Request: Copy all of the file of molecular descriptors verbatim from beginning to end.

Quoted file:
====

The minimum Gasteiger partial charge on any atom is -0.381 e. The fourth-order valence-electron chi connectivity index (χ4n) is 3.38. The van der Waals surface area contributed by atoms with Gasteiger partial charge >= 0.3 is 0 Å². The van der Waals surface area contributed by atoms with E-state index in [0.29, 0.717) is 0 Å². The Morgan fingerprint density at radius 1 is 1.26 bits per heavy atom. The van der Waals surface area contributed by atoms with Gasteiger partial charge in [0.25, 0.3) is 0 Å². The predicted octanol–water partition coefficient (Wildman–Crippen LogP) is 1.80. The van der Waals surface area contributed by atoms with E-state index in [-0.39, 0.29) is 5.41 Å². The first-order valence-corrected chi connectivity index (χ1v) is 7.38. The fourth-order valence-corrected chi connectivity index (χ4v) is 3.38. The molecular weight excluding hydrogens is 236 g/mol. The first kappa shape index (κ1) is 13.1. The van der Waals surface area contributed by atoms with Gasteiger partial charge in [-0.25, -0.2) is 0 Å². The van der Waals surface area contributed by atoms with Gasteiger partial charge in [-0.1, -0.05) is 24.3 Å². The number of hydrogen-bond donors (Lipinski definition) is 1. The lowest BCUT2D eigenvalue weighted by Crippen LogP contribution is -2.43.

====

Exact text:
The minimum Gasteiger partial charge on any atom is -0.381 e. The fourth-order valence-electron chi connectivity index (χ4n) is 3.38. The van der Waals surface area contributed by atoms with Gasteiger partial charge >= 0.3 is 0 Å². The van der Waals surface area contributed by atoms with E-state index in [0.29, 0.717) is 0 Å². The Morgan fingerprint density at radius 1 is 1.26 bits per heavy atom. The van der Waals surface area contributed by atoms with Gasteiger partial charge in [0.25, 0.3) is 0 Å². The predicted octanol–water partition coefficient (Wildman–Crippen LogP) is 1.80. The van der Waals surface area contributed by atoms with E-state index in [-0.39, 0.29) is 5.41 Å². The first-order valence-corrected chi connectivity index (χ1v) is 7.38. The fourth-order valence-corrected chi connectivity index (χ4v) is 3.38. The molecular weight excluding hydrogens is 236 g/mol. The first kappa shape index (κ1) is 13.1. The van der Waals surface area contributed by atoms with Gasteiger partial charge in [-0.25, -0.2) is 0 Å². The van der Waals surface area contributed by atoms with Gasteiger partial charge in [-0.1, -0.05) is 24.3 Å². The number of hydrogen-bond donors (Lipinski definition) is 1. The lowest BCUT2D eigenvalue weighted by Crippen LogP contribution is -2.43.